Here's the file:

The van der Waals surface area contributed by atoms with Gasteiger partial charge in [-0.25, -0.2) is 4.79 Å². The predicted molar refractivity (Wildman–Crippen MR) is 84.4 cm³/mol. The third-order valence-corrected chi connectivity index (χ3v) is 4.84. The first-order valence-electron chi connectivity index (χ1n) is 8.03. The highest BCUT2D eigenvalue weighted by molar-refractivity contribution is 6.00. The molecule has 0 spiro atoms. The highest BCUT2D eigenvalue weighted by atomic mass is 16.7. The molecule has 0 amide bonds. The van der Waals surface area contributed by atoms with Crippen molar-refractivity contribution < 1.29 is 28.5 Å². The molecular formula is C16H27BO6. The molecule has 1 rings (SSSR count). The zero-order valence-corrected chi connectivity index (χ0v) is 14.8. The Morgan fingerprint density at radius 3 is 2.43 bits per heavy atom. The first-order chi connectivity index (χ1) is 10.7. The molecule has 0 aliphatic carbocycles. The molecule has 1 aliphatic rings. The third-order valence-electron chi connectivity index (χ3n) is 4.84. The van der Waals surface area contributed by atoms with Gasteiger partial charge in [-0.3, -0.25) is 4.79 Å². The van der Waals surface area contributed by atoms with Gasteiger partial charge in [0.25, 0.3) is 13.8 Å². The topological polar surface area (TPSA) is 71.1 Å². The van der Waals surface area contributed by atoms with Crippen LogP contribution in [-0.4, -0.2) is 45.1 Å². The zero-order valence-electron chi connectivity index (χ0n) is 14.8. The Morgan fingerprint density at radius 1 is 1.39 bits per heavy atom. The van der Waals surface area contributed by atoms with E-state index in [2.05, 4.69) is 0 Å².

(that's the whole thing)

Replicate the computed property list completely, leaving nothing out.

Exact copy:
The van der Waals surface area contributed by atoms with Gasteiger partial charge in [-0.25, -0.2) is 4.79 Å². The predicted molar refractivity (Wildman–Crippen MR) is 84.4 cm³/mol. The third-order valence-corrected chi connectivity index (χ3v) is 4.84. The first-order valence-electron chi connectivity index (χ1n) is 8.03. The highest BCUT2D eigenvalue weighted by molar-refractivity contribution is 6.00. The molecule has 0 spiro atoms. The highest BCUT2D eigenvalue weighted by atomic mass is 16.7. The molecule has 0 amide bonds. The van der Waals surface area contributed by atoms with Crippen molar-refractivity contribution < 1.29 is 28.5 Å². The molecular formula is C16H27BO6. The molecule has 1 rings (SSSR count). The zero-order valence-corrected chi connectivity index (χ0v) is 14.8. The Morgan fingerprint density at radius 3 is 2.43 bits per heavy atom. The first-order chi connectivity index (χ1) is 10.7. The molecule has 0 aliphatic carbocycles. The molecule has 1 aliphatic rings. The third-order valence-electron chi connectivity index (χ3n) is 4.84. The van der Waals surface area contributed by atoms with Gasteiger partial charge in [-0.3, -0.25) is 4.79 Å². The van der Waals surface area contributed by atoms with Gasteiger partial charge in [0.25, 0.3) is 13.8 Å². The topological polar surface area (TPSA) is 71.1 Å². The van der Waals surface area contributed by atoms with Crippen LogP contribution in [-0.4, -0.2) is 45.1 Å². The zero-order valence-electron chi connectivity index (χ0n) is 14.8. The Morgan fingerprint density at radius 1 is 1.39 bits per heavy atom. The van der Waals surface area contributed by atoms with E-state index in [2.05, 4.69) is 0 Å².